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 Protecting the Rights of Older Australians

What is elder abuse?

The Australian Government is committed to supporting measures to reduce the prevalence, severity and impact of elder abuse. Through the Attorney-General's Department, the government is working collaboratively with all state and territory governments to develop nationally coordinated responses to the emerging problem of the abuse of older people.

Abuse of older people is a complex issue, which can challenge views about the nature of families and the status of older people in our community. Often the abuse is caused by someone who is trusted by the older person, such as a family member, friend, professional, or paid caregiver. Abuse can occur in a number of settings, including the older person's home. Sometimes, both the victim and perpetrator do not recognise that what is occurring is abuse. Abuse affects both men and women, and people from all walks of life.

At present in Australia, rather than one commonly accepted definition, there are a range of definitions and frameworks to describe the abuse of older people. Two commonly used definitions include:

Any act occurring within a relationship where there is an implication of trust, which results in harm to an older person. Abuse may be physical, sexual, financial, psychological, social and/or neglect (Australian Network for the Prevention of Elder Abuse, 1999).

Elder abuse is a single or repeated act, or lack of appropriate action, occurring within any relationship where there is an expectation of trust which causes harm or distress to an older person. It can be of various forms: physical, psychological/ emotional, sexual, financial or simply reflect intentional or unintentional neglect … Elder abuse is a violation of human rights and a significant cause of injury, illness, lost productivity, isolation and despair (World Health Organisation, Toronto Declaration on the Global Prevention of Elder Abuse 2002).

Elder abuse in Australia

Around 15 per cent of our population is aged over 65 – that's around 3.7 million people. Australia has an ageing population and this number is predicted to rise to 23 per cent of the population by 2055.

While there is no established level of prevalence of elder abuse in Australia, studies in the United Kingdom and Canada have found that between 2 per cent to 8 per cent of people aged over 65 experience one form of abuse in any one year.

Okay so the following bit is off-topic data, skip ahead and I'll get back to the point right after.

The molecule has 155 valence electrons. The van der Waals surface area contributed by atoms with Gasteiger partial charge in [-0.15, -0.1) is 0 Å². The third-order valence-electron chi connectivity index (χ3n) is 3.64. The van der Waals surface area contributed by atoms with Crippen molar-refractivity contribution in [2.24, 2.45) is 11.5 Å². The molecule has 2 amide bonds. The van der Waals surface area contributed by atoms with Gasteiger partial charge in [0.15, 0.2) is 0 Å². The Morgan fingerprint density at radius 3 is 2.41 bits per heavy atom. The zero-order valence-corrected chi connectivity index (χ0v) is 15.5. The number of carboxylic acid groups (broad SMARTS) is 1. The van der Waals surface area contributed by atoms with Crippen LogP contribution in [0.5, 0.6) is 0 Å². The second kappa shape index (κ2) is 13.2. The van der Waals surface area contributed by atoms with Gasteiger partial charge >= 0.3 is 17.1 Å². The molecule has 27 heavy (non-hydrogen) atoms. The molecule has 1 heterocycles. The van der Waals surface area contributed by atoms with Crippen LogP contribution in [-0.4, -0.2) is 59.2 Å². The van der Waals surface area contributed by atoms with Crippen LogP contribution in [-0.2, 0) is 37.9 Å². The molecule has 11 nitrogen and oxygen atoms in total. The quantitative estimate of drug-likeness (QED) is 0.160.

Evidence also suggests that most abuse of older people is intra-familial and intergenerational, making it challenging and complex to address.

The response to elder abuse

As part of the Australian Government's 2016 election commitment, $15 million was provided to implement Our Plan to Protect the Rights of Older Australians.

The funding is:

  • supporting implementation of the National Plan on Elder Abuse
  • supporting the development of an Elder Abuse Knowledge Hub
  • strengthening our understanding of the nature and prevalence of elder abuse in Australia, through targeted research activities.

As part of the 2018-19 More Choices for a Longer Life package, the government provided an additional $22 million in funding over the next four years to tackle elder abuse. The funding will increase specialist front-line services to support older people and their families seeking help. It includes support for specialist elder abuse units, family counselling and mediation services, and advancing health-justice partnerships. It will also support the work of the Australian Human Rights Commission's Age Discrimination Commissioner in tackling ageism.

It is a further priority for the government to work with states and territories to reform enduring powers of attorney arrangements. This initiative is currently the subject of discussion with states and territories.

National Plan on Elder Abuse